I remain intrigued by the author’s notion of “romantic friendship,” which she steadfastly maintains as the more appropriate way to describe the multilayered, multidimensional, more complex nature of the relationships women have with each other. Mavor wrote:
“ . . . I have nevertheless chosen to portray the relationship between the two women in other terms than Freud’s. I have preferred the terms of romantic friendship (a once flourishing but now lost relationship) as more liberal and inclusive and better suited to the diffuse feminine nature. Edenic it seems such friendships could be before they were biologically and thus prejudicially defined. Depending as they did upon time and leisure, they were aristocratic; they were idealistic, blissfully free, allowing for a dimension of sympathy between women that would not now be possible outside an avowedly lesbian connection. Indeed, much that we would not associate solely with a sexual attachment was contained in romantic friendship: tenderness, loyalty, sensibility, shared beds, shared tastes, coquetry, even passion. Eleanor Butler’s and Sarah Ponsonby’s friendship was of this kind, and it was to be celebrated for over half a century . . .”
Mavor wrote these words when the book was published in 1971. That was just as the wave of the so-called “Feminist Movement” was a few years into its crest. The American Psychiatric Association was on the brink of removing homosexuality from the official list of psychiatric disorders. Class issues, as an operational dynamic, were not widely discussed apart from race and gender – although the Abolitionist movement included many feminists and the Suffragist movement included notable Abolitionists like Frederick Douglass.
I’ve been thinking a great deal about the nature of the “conversations” we’ve been called into by Lambeth and General Convention Resolutions of the past thirty years, along with the latest call for dialogues from The Windsor Report. What might we say to each other that has not already been said? At this point, I think we might even be able to write each other’s scripts.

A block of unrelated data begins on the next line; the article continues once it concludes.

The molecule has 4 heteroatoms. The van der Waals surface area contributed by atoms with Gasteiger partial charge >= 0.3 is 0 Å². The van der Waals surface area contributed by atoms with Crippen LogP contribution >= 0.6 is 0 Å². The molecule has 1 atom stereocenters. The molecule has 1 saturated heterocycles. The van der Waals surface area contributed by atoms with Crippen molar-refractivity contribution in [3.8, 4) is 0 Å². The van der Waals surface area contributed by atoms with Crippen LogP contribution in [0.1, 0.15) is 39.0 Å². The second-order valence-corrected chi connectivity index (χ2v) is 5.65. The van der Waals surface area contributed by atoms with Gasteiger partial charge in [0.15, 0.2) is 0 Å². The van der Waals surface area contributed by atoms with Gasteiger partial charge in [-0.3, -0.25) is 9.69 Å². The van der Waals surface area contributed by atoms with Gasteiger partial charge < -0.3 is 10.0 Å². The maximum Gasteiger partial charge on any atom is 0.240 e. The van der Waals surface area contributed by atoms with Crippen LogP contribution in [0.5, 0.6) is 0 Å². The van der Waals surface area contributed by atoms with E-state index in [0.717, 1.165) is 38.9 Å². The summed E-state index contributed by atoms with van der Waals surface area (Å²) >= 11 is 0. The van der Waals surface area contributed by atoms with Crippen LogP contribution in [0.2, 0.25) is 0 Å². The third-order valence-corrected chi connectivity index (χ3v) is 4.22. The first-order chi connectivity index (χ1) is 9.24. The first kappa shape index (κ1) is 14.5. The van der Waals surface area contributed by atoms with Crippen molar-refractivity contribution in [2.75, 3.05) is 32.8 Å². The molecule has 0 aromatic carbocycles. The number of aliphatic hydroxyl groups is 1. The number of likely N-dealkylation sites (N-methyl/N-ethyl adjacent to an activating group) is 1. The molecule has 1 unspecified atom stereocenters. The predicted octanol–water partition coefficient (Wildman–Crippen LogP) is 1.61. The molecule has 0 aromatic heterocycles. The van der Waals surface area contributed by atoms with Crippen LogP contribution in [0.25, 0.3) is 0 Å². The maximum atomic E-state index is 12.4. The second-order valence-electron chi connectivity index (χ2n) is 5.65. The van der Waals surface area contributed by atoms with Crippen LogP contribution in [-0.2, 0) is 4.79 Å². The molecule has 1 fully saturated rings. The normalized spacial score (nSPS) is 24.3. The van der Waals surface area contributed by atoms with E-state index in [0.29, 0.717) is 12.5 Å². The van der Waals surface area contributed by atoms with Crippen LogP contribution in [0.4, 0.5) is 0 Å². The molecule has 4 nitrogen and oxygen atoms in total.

Personally, I don’t think having a conversation with people who frame the discussion in terms of theological “reappraisers and reasserters” will do any good. These folks walked away from the conversation – if there were ever in it – years ago. No, this conversation must be had with those who earnestly desire to stay in the same church even with differently held opinions, theologies and political positions. These are, in my opinion, not only the “classic” Anglicans – they are also “classy.”
The new DVD, “Voices of Witness,” from Claiming the Blessing is certainly a good start, but it is only a beginning. It’s always good to begin a journey in faith with the Incarnation. There’s biblical precedent for it.
I am convinced, however, that if we are to have any meaningful conversation we need to “dive deep and resurface” as the early feminist writers called us to do in order to regain our spirituality in this time of transition in our church and in the world.
Sex is easy to talk about.
Relationships are a much more difficult issue.